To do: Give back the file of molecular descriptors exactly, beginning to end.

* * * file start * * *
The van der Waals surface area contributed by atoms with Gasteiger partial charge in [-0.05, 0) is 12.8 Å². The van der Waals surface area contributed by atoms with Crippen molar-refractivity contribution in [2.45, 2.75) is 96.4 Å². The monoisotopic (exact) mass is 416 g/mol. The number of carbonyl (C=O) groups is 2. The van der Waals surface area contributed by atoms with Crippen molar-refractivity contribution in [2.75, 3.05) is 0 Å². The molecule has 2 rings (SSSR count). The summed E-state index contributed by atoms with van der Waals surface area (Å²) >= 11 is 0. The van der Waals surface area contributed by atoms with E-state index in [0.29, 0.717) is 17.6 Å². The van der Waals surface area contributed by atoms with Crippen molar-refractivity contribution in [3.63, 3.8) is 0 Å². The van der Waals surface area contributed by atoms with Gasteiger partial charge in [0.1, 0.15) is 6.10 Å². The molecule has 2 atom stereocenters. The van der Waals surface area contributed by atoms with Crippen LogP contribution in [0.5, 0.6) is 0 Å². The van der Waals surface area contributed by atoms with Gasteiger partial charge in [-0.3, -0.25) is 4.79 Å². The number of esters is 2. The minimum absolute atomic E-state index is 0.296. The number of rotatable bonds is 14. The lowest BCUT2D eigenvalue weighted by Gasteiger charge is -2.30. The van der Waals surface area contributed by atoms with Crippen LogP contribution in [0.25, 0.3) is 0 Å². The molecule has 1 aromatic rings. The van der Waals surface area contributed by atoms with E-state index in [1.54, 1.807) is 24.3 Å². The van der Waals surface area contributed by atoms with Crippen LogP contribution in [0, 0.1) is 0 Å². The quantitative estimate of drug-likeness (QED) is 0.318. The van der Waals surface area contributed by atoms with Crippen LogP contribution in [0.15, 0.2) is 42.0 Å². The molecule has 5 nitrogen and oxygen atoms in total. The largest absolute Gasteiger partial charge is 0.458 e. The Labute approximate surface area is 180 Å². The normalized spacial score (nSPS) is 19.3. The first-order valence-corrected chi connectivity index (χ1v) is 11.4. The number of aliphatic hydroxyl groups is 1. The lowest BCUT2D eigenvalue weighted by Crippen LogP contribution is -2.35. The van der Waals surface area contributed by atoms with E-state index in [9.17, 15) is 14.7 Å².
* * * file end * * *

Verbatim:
The van der Waals surface area contributed by atoms with Gasteiger partial charge in [-0.05, 0) is 12.8 Å². The van der Waals surface area contributed by atoms with Crippen molar-refractivity contribution in [2.45, 2.75) is 96.4 Å². The monoisotopic (exact) mass is 416 g/mol. The number of carbonyl (C=O) groups is 2. The van der Waals surface area contributed by atoms with Crippen molar-refractivity contribution in [2.75, 3.05) is 0 Å². The molecule has 2 rings (SSSR count). The summed E-state index contributed by atoms with van der Waals surface area (Å²) >= 11 is 0. The van der Waals surface area contributed by atoms with E-state index in [0.29, 0.717) is 17.6 Å². The van der Waals surface area contributed by atoms with Crippen molar-refractivity contribution in [3.63, 3.8) is 0 Å². The van der Waals surface area contributed by atoms with Gasteiger partial charge in [0.1, 0.15) is 6.10 Å². The molecule has 2 atom stereocenters. The van der Waals surface area contributed by atoms with Crippen LogP contribution in [0.5, 0.6) is 0 Å². The van der Waals surface area contributed by atoms with Gasteiger partial charge in [-0.3, -0.25) is 4.79 Å². The number of esters is 2. The minimum absolute atomic E-state index is 0.296. The number of rotatable bonds is 14. The lowest BCUT2D eigenvalue weighted by Gasteiger charge is -2.30. The van der Waals surface area contributed by atoms with Crippen LogP contribution in [0.25, 0.3) is 0 Å². The molecule has 1 aromatic rings. The van der Waals surface area contributed by atoms with E-state index in [1.54, 1.807) is 24.3 Å². The van der Waals surface area contributed by atoms with Crippen LogP contribution in [0, 0.1) is 0 Å². The quantitative estimate of drug-likeness (QED) is 0.318. The van der Waals surface area contributed by atoms with Crippen LogP contribution in [0.15, 0.2) is 42.0 Å². The molecule has 5 nitrogen and oxygen atoms in total. The largest absolute Gasteiger partial charge is 0.458 e. The Labute approximate surface area is 180 Å². The normalized spacial score (nSPS) is 19.3. The first-order valence-corrected chi connectivity index (χ1v) is 11.4. The number of aliphatic hydroxyl groups is 1. The lowest BCUT2D eigenvalue weighted by Crippen LogP contribution is -2.35. The van der Waals surface area contributed by atoms with E-state index in [9.17, 15) is 14.7 Å².